Support the state

Kira Walker/File

When I enter the voting booth on Election Day, two groups of Californians will be at the forefront of my mind. First, I will be thinking of the millions of college students in our state, along with those children who hope to one day obtain a college education. My concern will also be for businesses — from large companies like The Gap and Disney to local restaurants, dry cleaners and repair shops in our communities — that employ Californians and contribute to our state’s economy.

For both groups, there is a tremendous amount at stake this November — nothing short of the California dream is at risk. And it is clear that only voters, not legislators, now have the power to preserve that dream by supporting Propositions 30 and 39.

Together, these two citizen initiatives will accomplish what I and many other dedicated legislators fought so hard to put in place in Sacramento this year. We worked tirelessly on behalf of California’s middle-class families, their children and their jobs by working to pass a package of bills that we called the Middle Class Scholarship Act.

These bills addressed a fundamental issue of tax fairness for California businesses. The primary piece of law would have closed a discriminatory loophole in state law that currently benefits corporations only if they are headquartered in other states and employ people elsewhere. It’s a loophole that disadvantages California-based businesses and threatens jobs here while rewarding companies. It does so by letting them choose a lower tax rate based solely on their sales in our state, rather than a rate that considers whether they actually conduct business here or employ people here.

Deep-pocketed corporations blocked our efforts in the legislature. However, voters cannot be bought and sold by out-of-state corporations and their political money, so that means we have a chance to stand up to these special interests by passing Proposition 39.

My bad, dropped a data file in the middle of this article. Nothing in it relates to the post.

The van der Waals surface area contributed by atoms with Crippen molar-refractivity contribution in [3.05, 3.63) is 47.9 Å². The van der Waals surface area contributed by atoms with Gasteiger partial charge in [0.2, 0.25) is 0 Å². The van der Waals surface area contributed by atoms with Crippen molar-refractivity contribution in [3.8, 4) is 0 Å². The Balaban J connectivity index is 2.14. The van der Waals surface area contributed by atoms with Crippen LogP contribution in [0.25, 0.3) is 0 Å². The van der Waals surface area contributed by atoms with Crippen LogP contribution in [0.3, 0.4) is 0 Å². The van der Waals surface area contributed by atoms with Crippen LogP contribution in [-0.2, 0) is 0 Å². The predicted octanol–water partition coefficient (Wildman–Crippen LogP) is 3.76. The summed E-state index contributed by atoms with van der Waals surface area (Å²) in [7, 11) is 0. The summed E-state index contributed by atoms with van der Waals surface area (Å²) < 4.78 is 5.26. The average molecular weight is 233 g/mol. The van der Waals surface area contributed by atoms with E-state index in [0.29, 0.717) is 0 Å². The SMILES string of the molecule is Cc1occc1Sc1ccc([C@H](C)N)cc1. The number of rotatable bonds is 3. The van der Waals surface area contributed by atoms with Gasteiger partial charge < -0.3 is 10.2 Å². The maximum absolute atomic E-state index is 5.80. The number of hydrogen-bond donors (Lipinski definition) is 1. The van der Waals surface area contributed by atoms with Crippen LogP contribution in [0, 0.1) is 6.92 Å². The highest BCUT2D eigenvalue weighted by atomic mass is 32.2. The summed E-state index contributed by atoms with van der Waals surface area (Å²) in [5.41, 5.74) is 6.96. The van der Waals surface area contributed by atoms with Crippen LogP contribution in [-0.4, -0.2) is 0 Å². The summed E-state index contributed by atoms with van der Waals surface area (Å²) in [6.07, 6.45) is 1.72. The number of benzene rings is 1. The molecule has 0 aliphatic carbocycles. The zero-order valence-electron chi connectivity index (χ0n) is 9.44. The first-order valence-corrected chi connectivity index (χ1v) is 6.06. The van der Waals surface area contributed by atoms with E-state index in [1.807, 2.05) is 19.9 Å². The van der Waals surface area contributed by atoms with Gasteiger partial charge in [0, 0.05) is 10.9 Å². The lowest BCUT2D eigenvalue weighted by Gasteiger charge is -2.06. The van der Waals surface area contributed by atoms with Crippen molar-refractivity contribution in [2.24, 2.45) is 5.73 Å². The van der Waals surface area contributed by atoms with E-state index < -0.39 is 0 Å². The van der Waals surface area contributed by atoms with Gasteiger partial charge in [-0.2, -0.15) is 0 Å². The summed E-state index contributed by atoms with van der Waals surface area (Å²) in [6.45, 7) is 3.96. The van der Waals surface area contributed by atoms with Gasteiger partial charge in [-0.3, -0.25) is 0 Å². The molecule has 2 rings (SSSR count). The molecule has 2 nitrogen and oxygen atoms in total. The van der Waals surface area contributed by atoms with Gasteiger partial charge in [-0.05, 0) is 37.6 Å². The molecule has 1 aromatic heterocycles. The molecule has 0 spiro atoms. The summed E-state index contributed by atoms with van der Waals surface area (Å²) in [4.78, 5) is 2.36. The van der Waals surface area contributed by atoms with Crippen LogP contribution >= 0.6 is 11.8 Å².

Proposition 39 will close this loophole so that businesses headquartered in California can compete fairly. It should be easy to agree that California’s tax code ought to reward companies that hire Californians. Every other large state in the country, from Texas to New Jersey, has passed a similar law.

What’s more, changing this law recaptures over $1 billion a year in revenue for our state. With the Middle Class Scholarship Act, we proposed to invest that money directly into making college more affordable. We aimed to cut student fees by 66 percent at UC and CSU schools and reduce community college costs — once again making college affordable for students from middle-class families.

Together, Propositions 30 and 39 will provide the stability in our state budget to do just that. Proposition 39 will put as much as $500 million into the state’s general fund annually, and after five years, that amount will double. Proposition 30 is the last line of defense protecting education funding in California. It will bring in enough revenue to prevent trigger cuts built into the state budget that threaten to slash $6 billion from public schools. It will raise money largely by asking wealthy California families to contribute a little more in income taxes. They will be temporary taxes and only affect families that earn over $500,000 a year.

During our fight to pass the Middle Class Scholarship Act, I was proud to stand alongside so many students from around the state whose inspiring outpouring of support led to phone calls, emails, visits to legislators’ offices, and testimony during legislative hearings. Their hard work pushed our bills nearly to the finish line.
Gov. Jerry Brown has made clear that he will work to pass and sign the Middle Class Class Scholarship next year. That means those of us who believe in opportunity for California students and California businesses must continue the fight by passing Propositions 30 and 39.

We’ve now seen that special interests and out-of-state corporations will stop at nothing in Sacramento to preserve the tax loopholes that favor them. By doing so, they put the California dream at risk for so many middle-class families. That is why it is now up to voters to approve these measures. Only through the ballot box do we have the ability to make California businesses competitive, create jobs and thereby provide current and future generations of students the affordable opportunity of a world-class college education.

John A. Pérez is the speaker of the California State Assembly.

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